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What are pre coded or closed questions in questionnaires?
Involve respondents being asked either pre set/ leading questions or multiple choice questions with pre set answers.
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What are open ended questions in questionnaires?
Produce more qualitative data where there are few if any questions with pre set answers to choose from. Can write your own answers or dictate them to an interviewer.
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What are the advantages and disadvantages of postal questionnaires?
AD=They are relatively cheap, easy to produce and distribute, no problem with interviewer bias, may be more inclined to answer Qs. DIS=May have non respondents, no way of knowing that exact person completed it.
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What does a structured interview look like?
Based on pre coded questions set in the same order every time. Doesn't go beyond questions asked, formal Q&A session.
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What does an unstructured interview look like?
A guided conversation where the interviewer has topic in mind but few, if any, pre set Qs. Can draw out findings and build a rapport with the respondent.
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What are the general problems with interviews?
Validity - Interview is an artificial situation where what people say might have very little to do with their everyday behaviour. Interviewer bias - changing behaviour through the presence of the interviewer.
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What is participant observation?
Involves a researcher joining in with a group or community (verstehen)
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What are the possible implications of participant observation?
Getting out, ethical concerns for the researcher and those involved, damaging relationships when getting out, validity of results when having to make notes on the scene.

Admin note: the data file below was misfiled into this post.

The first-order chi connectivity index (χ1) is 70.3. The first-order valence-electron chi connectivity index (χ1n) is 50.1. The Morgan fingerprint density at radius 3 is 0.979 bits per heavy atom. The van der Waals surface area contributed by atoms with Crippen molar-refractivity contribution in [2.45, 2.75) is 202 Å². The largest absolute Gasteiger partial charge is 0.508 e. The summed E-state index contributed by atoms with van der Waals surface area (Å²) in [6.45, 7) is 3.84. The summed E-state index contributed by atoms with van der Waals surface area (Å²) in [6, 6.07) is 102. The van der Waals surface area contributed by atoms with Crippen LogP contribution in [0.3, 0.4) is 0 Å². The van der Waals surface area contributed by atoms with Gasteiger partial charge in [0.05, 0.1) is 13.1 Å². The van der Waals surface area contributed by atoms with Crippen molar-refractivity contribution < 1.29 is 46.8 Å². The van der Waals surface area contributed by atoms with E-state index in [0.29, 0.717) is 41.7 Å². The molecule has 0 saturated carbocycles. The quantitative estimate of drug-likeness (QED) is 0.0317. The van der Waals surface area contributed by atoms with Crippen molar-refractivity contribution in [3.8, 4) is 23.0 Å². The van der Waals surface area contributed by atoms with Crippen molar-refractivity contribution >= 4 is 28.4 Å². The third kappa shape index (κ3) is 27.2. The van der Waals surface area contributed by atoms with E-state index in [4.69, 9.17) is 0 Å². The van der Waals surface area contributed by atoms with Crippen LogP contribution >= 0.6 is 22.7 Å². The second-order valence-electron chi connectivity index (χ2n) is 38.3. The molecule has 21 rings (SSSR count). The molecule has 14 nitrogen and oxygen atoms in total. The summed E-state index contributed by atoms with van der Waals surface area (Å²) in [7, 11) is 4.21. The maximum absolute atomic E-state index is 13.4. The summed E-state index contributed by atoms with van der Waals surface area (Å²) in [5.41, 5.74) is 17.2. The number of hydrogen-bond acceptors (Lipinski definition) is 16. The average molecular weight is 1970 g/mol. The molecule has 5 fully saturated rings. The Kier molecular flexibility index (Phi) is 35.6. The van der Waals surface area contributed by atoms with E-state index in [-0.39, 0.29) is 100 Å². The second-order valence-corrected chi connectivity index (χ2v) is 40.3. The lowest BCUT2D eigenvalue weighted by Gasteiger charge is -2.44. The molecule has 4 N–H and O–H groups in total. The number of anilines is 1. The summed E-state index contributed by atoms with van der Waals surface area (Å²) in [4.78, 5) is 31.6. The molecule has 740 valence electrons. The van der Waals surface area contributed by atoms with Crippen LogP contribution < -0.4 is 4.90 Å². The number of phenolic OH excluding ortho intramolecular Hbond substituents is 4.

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What is the difference between an overt and covert role?
Overt role= those being studied are aware of the sociologist doing the research. Covert= those being studied are unaware they are being studied.
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What is non participant observation?
It is carried out through observation alone, in this case you can eliminate the risk of people being effected by the researcher.
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What is a longitudinal study?
A longitudinal study selects a sample/cohort/panel from whom data is collected at regular intervals over a period of years where data can be collected and reviewed over a period of time.
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What is Methodological pluralism
The use of a variety of methods and types of data in a single piece of research to provide the fullest, most reliable and valid understanding possible.
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What is Trianglulation?
The use of a variety of methods and different types of data to cross check that the results obtained by a particular method are valid and reliable.
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Give an example of Triangulation
Qualitative unstructured interviews used to check whether people meant what they really said in their responses to questionnaires in a survey.
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Card 2


What was Milgram's experiment?


Influenced form Nazi Germany, the teacher student electric shock study testing how violent one may behave under authority.

Card 3


What was the Tuskgee Syphilis study?


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Card 4


What is 'The Experiment'


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Card 5


What is a 'Field Experiment'